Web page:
Carotenoid-Chlorophyll Excitation Transfer
In addition to photoprotecting chlorophylls, carotenoids also enhance the absorption crossection by absorbing light in the green light range. They transfer their electronic excitation within about 100 fs to the B850 BChl ring.
B800-B850 BChl Excitation Transfer
B800 BChls transfer excitation via the Foerster mechanism to the B850 BChl ring. The transfer occurs within less than one picosecond. The ring structure accelerates this transfer by enhancing the spectral overlap through exciton splitting.
Excitation Transfer between Light-Harvesting Complexes
The coplanar arrangement of BChls is ideal for excitation transfer between the BChl rings which proceeds within few picoseconds. Transfer from the LH-I ring to the RC is accelerated by bridge BChls.
Kinetics of excitation migration and trapping in the photosynthetic unit of purple bacteria. Thorsten Ritz, Sanghyun Park, and Klaus Schulten. Journal of Physical Chemistry B, 105:8259-8267, 2001.
Efficient light harvesting through carotenoids. Thorsten Ritz, Ana Damjanovic, Klaus Schulten, Jian-Ping Zhang, and Yasushi Koyama. Photosynthesis Research, 66:125-144, 2000.
Excitation transfer in the peridinin-chlorophyll-protein of Amphidinium carterae. Ana Damjanovic, Thorsten Ritz, and Klaus Schulten. Biophysical Journal, 79:1695-1705, 2000.
Excitation energy trapping by the reaction center of Rhodobacter sphaeroides. Ana Damjanovic, Thorsten Ritz, and Klaus Schulten. Int. J. Quantum Chem., 77:139-151, 2000.
Energy transfer between carotenoids and bacteriochlorophylls in a light harvesting protein. Ana Damjanovic, Thorsten Ritz, and Klaus Schulten. Physical Review E, 59:3293-3311, 1999.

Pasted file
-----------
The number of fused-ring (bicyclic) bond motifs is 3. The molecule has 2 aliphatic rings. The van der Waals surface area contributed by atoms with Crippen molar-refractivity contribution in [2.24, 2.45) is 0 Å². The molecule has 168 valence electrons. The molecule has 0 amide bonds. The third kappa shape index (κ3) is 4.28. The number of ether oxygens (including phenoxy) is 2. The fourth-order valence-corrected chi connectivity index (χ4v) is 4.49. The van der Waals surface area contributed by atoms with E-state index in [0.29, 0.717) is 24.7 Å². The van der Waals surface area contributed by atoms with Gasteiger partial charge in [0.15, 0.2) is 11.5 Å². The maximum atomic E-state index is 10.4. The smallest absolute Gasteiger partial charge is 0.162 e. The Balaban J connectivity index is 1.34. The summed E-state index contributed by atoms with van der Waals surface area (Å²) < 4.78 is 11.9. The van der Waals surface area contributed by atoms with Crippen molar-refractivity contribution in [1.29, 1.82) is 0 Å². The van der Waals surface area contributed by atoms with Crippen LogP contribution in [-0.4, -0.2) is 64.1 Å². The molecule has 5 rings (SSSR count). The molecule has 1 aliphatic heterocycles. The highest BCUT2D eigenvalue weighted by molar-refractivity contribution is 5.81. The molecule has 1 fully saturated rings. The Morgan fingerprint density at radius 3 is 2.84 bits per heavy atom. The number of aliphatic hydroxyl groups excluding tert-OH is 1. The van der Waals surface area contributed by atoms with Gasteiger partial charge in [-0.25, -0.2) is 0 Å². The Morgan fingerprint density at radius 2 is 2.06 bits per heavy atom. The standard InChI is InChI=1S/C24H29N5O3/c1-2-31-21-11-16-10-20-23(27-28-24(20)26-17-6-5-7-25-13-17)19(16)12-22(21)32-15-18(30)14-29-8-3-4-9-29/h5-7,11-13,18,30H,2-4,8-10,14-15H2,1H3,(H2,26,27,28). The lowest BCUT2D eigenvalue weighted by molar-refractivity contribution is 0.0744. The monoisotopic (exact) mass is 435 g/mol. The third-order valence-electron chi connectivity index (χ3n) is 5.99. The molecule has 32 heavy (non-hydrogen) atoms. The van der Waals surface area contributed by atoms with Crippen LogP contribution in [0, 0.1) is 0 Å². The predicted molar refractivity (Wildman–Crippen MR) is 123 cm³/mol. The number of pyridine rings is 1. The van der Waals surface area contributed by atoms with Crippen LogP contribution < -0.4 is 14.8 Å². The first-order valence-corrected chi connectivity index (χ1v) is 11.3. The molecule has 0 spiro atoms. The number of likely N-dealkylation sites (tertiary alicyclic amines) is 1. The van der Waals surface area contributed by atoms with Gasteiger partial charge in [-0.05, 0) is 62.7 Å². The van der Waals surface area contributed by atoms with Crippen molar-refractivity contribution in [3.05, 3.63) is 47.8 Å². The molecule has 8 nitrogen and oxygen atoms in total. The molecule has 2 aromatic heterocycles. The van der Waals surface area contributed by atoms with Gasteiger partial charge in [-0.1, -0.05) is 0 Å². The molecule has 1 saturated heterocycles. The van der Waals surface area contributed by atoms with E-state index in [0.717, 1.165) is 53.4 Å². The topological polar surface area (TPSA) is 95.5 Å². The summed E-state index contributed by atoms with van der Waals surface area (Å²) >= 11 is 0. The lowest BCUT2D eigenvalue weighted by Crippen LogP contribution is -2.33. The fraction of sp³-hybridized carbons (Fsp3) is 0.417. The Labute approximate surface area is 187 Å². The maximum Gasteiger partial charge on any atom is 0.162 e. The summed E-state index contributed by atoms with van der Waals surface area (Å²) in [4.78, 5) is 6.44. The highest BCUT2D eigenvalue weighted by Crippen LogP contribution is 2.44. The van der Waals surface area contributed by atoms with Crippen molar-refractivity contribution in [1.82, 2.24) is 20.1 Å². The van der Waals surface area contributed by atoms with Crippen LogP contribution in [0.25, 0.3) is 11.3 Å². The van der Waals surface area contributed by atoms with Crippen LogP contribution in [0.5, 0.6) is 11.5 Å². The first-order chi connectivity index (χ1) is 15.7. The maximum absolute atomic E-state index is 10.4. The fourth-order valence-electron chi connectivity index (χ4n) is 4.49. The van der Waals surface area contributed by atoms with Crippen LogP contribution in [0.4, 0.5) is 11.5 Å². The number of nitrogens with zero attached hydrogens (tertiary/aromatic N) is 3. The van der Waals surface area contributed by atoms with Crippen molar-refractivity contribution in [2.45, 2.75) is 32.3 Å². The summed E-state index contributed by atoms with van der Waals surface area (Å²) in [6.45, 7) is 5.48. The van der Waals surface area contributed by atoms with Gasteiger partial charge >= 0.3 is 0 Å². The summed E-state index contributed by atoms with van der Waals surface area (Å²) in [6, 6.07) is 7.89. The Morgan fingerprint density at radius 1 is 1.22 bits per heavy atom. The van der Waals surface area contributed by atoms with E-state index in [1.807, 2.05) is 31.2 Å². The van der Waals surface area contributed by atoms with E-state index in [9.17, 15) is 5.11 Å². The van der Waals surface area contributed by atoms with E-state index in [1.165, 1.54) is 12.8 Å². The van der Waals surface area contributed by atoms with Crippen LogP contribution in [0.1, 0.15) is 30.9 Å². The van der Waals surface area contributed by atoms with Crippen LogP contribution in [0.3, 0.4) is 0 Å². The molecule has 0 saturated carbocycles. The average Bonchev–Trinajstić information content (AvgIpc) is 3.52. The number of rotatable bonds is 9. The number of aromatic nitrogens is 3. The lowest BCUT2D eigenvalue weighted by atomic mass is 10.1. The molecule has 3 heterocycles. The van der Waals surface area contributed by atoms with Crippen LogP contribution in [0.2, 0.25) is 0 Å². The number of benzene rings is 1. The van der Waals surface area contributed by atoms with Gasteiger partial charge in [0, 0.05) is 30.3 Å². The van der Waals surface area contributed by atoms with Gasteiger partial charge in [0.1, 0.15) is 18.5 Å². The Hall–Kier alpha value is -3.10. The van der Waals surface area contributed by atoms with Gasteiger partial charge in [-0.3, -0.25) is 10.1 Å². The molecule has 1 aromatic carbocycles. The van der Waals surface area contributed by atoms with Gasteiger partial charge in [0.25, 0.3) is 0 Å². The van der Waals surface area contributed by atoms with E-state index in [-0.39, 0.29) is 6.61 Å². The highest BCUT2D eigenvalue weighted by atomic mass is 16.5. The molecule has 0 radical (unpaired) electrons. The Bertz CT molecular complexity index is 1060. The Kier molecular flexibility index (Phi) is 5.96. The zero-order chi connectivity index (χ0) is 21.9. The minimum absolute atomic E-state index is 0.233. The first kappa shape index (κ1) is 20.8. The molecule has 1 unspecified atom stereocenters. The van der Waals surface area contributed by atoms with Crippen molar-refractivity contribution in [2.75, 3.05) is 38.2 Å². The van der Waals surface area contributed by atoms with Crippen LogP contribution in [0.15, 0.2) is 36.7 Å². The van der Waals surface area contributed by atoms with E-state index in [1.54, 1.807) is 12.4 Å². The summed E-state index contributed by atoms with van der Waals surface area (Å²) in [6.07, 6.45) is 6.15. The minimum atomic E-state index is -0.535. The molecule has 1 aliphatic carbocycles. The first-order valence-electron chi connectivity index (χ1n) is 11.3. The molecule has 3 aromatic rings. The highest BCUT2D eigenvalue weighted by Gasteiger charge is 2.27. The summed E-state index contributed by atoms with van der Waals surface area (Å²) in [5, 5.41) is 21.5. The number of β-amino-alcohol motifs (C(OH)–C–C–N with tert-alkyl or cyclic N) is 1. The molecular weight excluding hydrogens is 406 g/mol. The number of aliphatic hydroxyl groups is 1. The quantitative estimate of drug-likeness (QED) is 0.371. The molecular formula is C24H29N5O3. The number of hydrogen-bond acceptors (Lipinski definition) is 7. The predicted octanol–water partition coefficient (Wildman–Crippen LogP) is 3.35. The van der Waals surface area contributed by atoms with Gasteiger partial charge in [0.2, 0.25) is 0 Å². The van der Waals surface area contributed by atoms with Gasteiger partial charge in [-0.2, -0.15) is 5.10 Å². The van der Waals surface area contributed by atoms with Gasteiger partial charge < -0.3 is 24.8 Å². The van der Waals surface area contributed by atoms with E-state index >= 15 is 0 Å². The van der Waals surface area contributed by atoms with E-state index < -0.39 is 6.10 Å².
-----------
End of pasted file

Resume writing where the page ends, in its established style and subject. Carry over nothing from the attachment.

Light-harvesting and photoprotection by carotenoids: Structure-based calculations for photosynthetic antenna systems. Thorsten Ritz, Ana Damjanovic, and Klaus Schulten. In G. Garab, editor, Photosynthesis: Mechanisms and Effects (Proceedings of the XIth International Congress on Photosynthesis), volume 1, pp. 487-490, Dordrecht, 1998. Kluwer Academic Publications.
Excitons and excitation transfer in the photosynthetic unit of purple bacteria. Thorsten Ritz, Xiche Hu, Ana Damjanovic, and Klaus Schulten. Journal of Luminescence, 76-77:310-321, 1998.
Pigment organization and transfer of electronic excitation in the purple bacteria. Xiche Hu, Thorsten Ritz, Ana Damjanovic, and Klaus Schulten. Journal of Physical Chemistry B, 101:3854-3871, 1997.
From simplicity to complexity and back: Function, architecture and mechanism of light harvesting systems in photosynthetic bacteria. Klaus Schulten. In H. Frauenfelder, J. Deisenhofer, and P. G. Wolynes, editors, Simplicity and Complexity in Proteins and Nucleic Acids, pp. 227-253, Berlin, 1999. Dahlem University Press. (pdf available from author upon request).
Architecture and function of the light harvesting apparatus of purple bacteria. Xiche Hu, Ana Damjanovic, Thorsten Ritz, and Klaus Schulten. Proceedings of the National Academy of Sciences, USA, 95:5935-5941, 1998.
How nature harvests sunlight. Xiche Hu and Klaus Schulten. Physics Today, 50:28-34, 1997.